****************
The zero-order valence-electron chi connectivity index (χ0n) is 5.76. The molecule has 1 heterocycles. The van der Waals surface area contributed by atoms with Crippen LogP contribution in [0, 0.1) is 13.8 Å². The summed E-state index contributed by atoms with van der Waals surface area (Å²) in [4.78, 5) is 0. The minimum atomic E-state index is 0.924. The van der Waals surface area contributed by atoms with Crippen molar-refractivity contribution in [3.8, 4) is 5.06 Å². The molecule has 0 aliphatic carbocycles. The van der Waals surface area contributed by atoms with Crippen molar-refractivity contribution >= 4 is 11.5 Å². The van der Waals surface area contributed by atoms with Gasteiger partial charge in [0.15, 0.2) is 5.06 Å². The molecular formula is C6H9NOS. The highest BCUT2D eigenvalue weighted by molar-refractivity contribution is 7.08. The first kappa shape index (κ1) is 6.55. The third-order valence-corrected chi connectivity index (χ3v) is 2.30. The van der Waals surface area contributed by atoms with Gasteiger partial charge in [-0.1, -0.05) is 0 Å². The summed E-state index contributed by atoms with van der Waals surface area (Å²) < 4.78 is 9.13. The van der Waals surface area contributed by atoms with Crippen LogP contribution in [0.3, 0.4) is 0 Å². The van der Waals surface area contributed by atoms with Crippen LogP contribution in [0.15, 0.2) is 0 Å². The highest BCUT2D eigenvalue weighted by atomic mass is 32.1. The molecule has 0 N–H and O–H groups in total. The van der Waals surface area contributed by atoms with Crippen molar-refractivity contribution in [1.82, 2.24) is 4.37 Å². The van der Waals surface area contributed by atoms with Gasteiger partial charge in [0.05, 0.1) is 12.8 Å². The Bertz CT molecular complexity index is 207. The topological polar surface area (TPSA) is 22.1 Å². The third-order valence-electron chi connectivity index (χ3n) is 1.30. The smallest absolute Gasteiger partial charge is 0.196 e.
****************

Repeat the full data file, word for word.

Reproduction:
The zero-order valence-electron chi connectivity index (χ0n) is 5.76. The molecule has 1 heterocycles. The van der Waals surface area contributed by atoms with Crippen LogP contribution in [0, 0.1) is 13.8 Å². The summed E-state index contributed by atoms with van der Waals surface area (Å²) in [4.78, 5) is 0. The minimum atomic E-state index is 0.924. The van der Waals surface area contributed by atoms with Crippen molar-refractivity contribution in [3.8, 4) is 5.06 Å². The molecule has 0 aliphatic carbocycles. The van der Waals surface area contributed by atoms with Crippen molar-refractivity contribution >= 4 is 11.5 Å². The van der Waals surface area contributed by atoms with Gasteiger partial charge in [0.15, 0.2) is 5.06 Å². The molecular formula is C6H9NOS. The highest BCUT2D eigenvalue weighted by molar-refractivity contribution is 7.08. The first kappa shape index (κ1) is 6.55. The third-order valence-corrected chi connectivity index (χ3v) is 2.30. The van der Waals surface area contributed by atoms with Gasteiger partial charge in [-0.1, -0.05) is 0 Å². The summed E-state index contributed by atoms with van der Waals surface area (Å²) < 4.78 is 9.13. The van der Waals surface area contributed by atoms with Crippen LogP contribution in [0.3, 0.4) is 0 Å². The van der Waals surface area contributed by atoms with Crippen LogP contribution in [0.15, 0.2) is 0 Å². The highest BCUT2D eigenvalue weighted by atomic mass is 32.1. The molecule has 0 N–H and O–H groups in total. The van der Waals surface area contributed by atoms with Crippen molar-refractivity contribution in [1.82, 2.24) is 4.37 Å². The van der Waals surface area contributed by atoms with Gasteiger partial charge in [0.05, 0.1) is 12.8 Å². The Bertz CT molecular complexity index is 207. The topological polar surface area (TPSA) is 22.1 Å². The third-order valence-electron chi connectivity index (χ3n) is 1.30. The smallest absolute Gasteiger partial charge is 0.196 e.